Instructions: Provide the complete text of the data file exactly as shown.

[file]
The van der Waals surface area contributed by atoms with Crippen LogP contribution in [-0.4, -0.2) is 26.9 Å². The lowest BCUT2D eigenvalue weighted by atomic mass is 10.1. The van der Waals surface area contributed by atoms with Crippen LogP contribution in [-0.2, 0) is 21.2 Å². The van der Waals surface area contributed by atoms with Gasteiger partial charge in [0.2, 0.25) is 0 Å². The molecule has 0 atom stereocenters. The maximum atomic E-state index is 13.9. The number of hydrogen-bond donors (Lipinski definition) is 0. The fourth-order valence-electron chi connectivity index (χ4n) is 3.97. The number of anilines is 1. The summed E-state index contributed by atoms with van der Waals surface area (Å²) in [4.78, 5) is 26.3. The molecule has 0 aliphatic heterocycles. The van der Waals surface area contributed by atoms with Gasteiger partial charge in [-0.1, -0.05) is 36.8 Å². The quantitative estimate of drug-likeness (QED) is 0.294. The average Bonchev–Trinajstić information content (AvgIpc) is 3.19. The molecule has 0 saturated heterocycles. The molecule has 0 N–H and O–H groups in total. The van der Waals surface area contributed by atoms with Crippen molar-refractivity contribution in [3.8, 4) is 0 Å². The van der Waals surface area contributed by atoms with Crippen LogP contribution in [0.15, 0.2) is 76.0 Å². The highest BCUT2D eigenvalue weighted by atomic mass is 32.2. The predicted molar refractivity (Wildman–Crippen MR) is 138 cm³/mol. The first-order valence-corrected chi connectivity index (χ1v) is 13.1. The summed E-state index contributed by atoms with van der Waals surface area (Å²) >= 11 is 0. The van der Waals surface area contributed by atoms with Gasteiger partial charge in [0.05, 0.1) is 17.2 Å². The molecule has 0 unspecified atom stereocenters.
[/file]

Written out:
The van der Waals surface area contributed by atoms with Crippen LogP contribution in [-0.4, -0.2) is 26.9 Å². The lowest BCUT2D eigenvalue weighted by atomic mass is 10.1. The van der Waals surface area contributed by atoms with Crippen LogP contribution in [-0.2, 0) is 21.2 Å². The van der Waals surface area contributed by atoms with Gasteiger partial charge in [0.2, 0.25) is 0 Å². The molecule has 0 atom stereocenters. The maximum atomic E-state index is 13.9. The number of hydrogen-bond donors (Lipinski definition) is 0. The fourth-order valence-electron chi connectivity index (χ4n) is 3.97. The number of anilines is 1. The summed E-state index contributed by atoms with van der Waals surface area (Å²) in [4.78, 5) is 26.3. The molecule has 0 aliphatic heterocycles. The van der Waals surface area contributed by atoms with Gasteiger partial charge in [-0.1, -0.05) is 36.8 Å². The quantitative estimate of drug-likeness (QED) is 0.294. The average Bonchev–Trinajstić information content (AvgIpc) is 3.19. The molecule has 0 saturated heterocycles. The molecule has 0 N–H and O–H groups in total. The van der Waals surface area contributed by atoms with Crippen molar-refractivity contribution in [3.8, 4) is 0 Å². The van der Waals surface area contributed by atoms with Crippen LogP contribution in [0.15, 0.2) is 76.0 Å². The highest BCUT2D eigenvalue weighted by atomic mass is 32.2. The predicted molar refractivity (Wildman–Crippen MR) is 138 cm³/mol. The first-order valence-corrected chi connectivity index (χ1v) is 13.1. The summed E-state index contributed by atoms with van der Waals surface area (Å²) >= 11 is 0. The van der Waals surface area contributed by atoms with Gasteiger partial charge in [0.05, 0.1) is 17.2 Å². The molecule has 0 unspecified atom stereocenters.